Saturday, April 26, 2008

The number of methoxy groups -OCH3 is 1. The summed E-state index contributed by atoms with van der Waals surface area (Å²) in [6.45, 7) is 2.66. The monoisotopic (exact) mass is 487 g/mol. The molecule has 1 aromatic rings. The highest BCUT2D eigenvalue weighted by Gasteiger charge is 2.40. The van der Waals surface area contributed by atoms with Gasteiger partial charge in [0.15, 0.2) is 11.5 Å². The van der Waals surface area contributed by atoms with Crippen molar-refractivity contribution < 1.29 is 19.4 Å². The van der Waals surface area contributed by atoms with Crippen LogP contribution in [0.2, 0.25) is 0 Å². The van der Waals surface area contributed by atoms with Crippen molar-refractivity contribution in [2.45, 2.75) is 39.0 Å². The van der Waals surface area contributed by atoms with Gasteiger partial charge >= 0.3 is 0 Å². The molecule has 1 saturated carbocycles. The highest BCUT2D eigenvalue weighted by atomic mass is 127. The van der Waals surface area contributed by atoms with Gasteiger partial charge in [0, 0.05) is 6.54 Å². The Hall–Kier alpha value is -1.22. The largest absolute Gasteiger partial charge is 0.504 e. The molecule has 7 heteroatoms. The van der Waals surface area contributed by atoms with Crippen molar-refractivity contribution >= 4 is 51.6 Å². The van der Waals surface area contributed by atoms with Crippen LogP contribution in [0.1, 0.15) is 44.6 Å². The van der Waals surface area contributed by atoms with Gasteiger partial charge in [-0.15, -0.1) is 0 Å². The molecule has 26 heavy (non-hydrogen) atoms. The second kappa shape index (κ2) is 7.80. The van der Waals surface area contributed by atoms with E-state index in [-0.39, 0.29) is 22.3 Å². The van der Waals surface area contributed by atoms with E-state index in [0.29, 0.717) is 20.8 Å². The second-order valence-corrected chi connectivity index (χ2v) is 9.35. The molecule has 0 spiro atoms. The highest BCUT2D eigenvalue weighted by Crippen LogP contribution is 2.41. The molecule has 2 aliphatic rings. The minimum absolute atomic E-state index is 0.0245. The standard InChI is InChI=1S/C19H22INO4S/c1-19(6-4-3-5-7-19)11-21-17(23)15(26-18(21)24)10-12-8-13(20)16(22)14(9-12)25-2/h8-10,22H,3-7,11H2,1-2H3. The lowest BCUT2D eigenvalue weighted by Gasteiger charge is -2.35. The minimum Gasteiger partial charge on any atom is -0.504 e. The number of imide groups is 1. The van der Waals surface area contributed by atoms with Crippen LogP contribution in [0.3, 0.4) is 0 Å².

The defendant in a methamphetamine possession case from Buffalo County requested a special prosecutor because an associate attorney with his defense counsel's law firm moved to the prosecuting attorney's office. The former associate was not involved with the defendant's case while working for either office. Nebraska Supreme Court rejects the defendant's per se rule for disqualification, instead interpreting Model Rule 1.11 to allow the judge discretion to require proper screening procedures to ensure client confidentiality. State v. Kinkennon, S-07-654, 275 Neb. 570 "A per se rule would result in the unnecessary disqualification of prosecutors where the risk of a breach of confidentiality is slight, thus needlessly interfering with the prosecutor’s performance of his or her constitutional and statutory duties. Furthermore, a per se rule would unnecessarily limit mobility in the legal profession and inhibit the ability of prosecuting attorney’s offices to hire the best possible employees because of the potential for absolute disqualification in certain instances. Whether the apparent conflict of interest justifies the disqualification of other members of the office is a matter committed to the discretion of the trial court. What constitutes an effective screening procedure will depend on the particular circumstances of each case. However, at a minimum, the disqualified lawyer should acknowledge the obligation not to communicate with any of the other lawyers in the office with respect to the matter. S imilarly, the other lawyers in the office who are involved with the matter should be informed that the screening is in place and that they are not to discuss the matter with the disqualified lawyer.

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